Tim Rice, Please Explain

When Howard Ashman died, he and composer Alan Menken were part way through Aladdin, their third score for Disney. Tim Rice took over the lyric-writing duties and, according to Menken, did a fine job of adapting his style to sound more like Ashman’s, so the score wouldn’t contain abrupt changes in tone.

One of Rice’s lyrics was for the magical carpet-riding song A Whole New World:

Aladdin: I can show you the world
Shining, shimmering, splendid
Tell me, princess, now when did
You last let your heart decide?

One could quibble at this point, because not many street urchins use the word ‘splendid’, but let’s be charitable, and say that because Aladdin has been turned into a Prince by the Genie, his vocabulary has expanded. What’s matters more is the hidden trap in the two syllable rhyme of ‘splendid’ with ‘when did’. If other verses follow, a lyricist has two choices:

  1. Drop the two-syllable rhyme, like a total wuss, or:
  2. Keep it up, with the risk of making all the characters sound like Cole Porter.

How does Rice do?

Take you wonder by wonder
Over, sideways and under
On a magic carpet ride

That’s OK. What about when it’s Jasmine’s turn?

JasmineUnbelievable sights
Indescribable feeling
Soaring, tumbling, freewheeling
Through an endless diamond sky

Nice. Nicely done. Challenge met, and no-one sounds like they’re in a Harvard revue. What about the backing lines in the chorus?

Jasmine: A whole new world
(Aladdin: Don’t you dare close your eyes)
Jasmine: A hundred thousand things to see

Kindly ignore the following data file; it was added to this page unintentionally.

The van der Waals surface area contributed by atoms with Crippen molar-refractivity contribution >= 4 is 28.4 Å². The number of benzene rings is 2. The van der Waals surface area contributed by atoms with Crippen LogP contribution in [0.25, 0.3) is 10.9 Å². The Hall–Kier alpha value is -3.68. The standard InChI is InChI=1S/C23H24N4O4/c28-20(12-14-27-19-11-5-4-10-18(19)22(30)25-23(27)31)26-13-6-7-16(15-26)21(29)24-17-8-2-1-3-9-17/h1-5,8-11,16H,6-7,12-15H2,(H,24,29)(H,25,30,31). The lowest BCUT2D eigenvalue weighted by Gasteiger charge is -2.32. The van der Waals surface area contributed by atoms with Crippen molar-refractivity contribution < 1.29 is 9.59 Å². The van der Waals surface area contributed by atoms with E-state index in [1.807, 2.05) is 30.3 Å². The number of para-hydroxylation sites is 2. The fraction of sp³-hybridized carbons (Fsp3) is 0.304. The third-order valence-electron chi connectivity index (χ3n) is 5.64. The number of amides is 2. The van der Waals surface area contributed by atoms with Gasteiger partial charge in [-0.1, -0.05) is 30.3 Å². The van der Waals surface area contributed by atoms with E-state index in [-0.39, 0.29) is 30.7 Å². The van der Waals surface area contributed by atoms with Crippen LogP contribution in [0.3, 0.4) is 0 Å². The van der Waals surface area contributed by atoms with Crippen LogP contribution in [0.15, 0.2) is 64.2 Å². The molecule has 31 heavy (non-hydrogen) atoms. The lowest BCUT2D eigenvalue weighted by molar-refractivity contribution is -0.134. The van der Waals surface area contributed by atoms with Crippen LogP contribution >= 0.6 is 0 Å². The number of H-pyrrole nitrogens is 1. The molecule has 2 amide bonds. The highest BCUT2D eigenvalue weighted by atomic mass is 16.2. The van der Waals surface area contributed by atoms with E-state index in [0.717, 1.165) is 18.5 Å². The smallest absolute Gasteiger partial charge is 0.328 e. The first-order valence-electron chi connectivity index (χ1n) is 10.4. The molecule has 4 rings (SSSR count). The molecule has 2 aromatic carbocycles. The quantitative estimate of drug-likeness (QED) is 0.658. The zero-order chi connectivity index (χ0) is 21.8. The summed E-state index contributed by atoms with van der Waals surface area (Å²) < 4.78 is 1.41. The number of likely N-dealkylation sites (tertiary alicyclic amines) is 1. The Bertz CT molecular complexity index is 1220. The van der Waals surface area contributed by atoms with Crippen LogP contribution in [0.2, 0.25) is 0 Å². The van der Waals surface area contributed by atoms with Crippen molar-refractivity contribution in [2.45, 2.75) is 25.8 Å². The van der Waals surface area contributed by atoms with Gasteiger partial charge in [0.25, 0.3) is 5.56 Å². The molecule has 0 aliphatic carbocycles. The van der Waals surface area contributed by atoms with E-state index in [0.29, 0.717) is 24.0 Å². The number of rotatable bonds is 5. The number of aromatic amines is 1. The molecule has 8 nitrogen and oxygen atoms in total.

(Aladdin: Hold your breath – it gets better)

So now the words to rhyme are ‘eyes’ and ‘better’

Aladdin: A whole new world
(Jasmine: Every turn a surprise)
AladdinWith new horizons to pursue
(JasmineEvery moment red-letter)

Wait. What? Come again? Every moment red-letter? What the hell is a red-letter moment? A red-letter day is fine, that would look like this:

M     T     W     Th    F    Sa    Su

Ooh, look, a special visitor on Wednesday! But what does a red-letter moment look like?  What would the letter be? The letter M?

A moment ago                   This Moment                          Next Sunday

I’m baffled. I can’t work it out. Maybe Jasmine has a rush of nitrogen to the brain and doesn’t know what she’s singing, but I think the song was written, storyboarded, outlined, filled-in, inked, animated, recorded, re-recorded, covered, covered again, and no-one, no-one said, “Oi. Tim. What letter?”

Peabo Bryson and Regina Belle sang the lyric as written, but when those titans of the larynx, Peter Andre and Katie Price – then married – covered the song, they resolved the problem by having Price sing ‘every moment gets better’. Who says she’s dumb?

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7 thoughts on “Tim Rice, Please Explain

  1. Aagh, you reawoke an earworm which had been buried since Grace was a toddler.

    I was going to be snide about your cavilling at the advanced English vocab. of a guy who’s taking his date for a spin on an enchanted article of soft furnishing that really ties the room together, and then say something witty about how odd suspension of disbelief is.

    But now all I can think about is how to get that damn tune out of my head.

  2. And another thing – (aaaagh, it’s still there) –

    The lines “no-one to tell us no / Or where to go” have always struck me as unintentionally funny, since “telling someone where to go”, while not exactly obscene, is at least suggestive or euphemistic.

    After having the song stuck in my head, I’d like to tell Aladdin and Jasmine, not to mention Rice and Menken, where to go…

    • I think Rice and Menken, at least, have been there: Rice wrote “Aida” with Elton John, and Menken did the score for “Tim Allen as The Shaggy Dog“!

    • I suppose you’d need a bicycle on that sailboat, Noel, which doesn’t sound at all safe to me.

      As for magic carpets, I’m not sure about the rules, since they’re such fanciful things. In any case, Jasmine has just admitted the feeling is indescribable. Then she promptly sets about describing it.

      We were all teens once.

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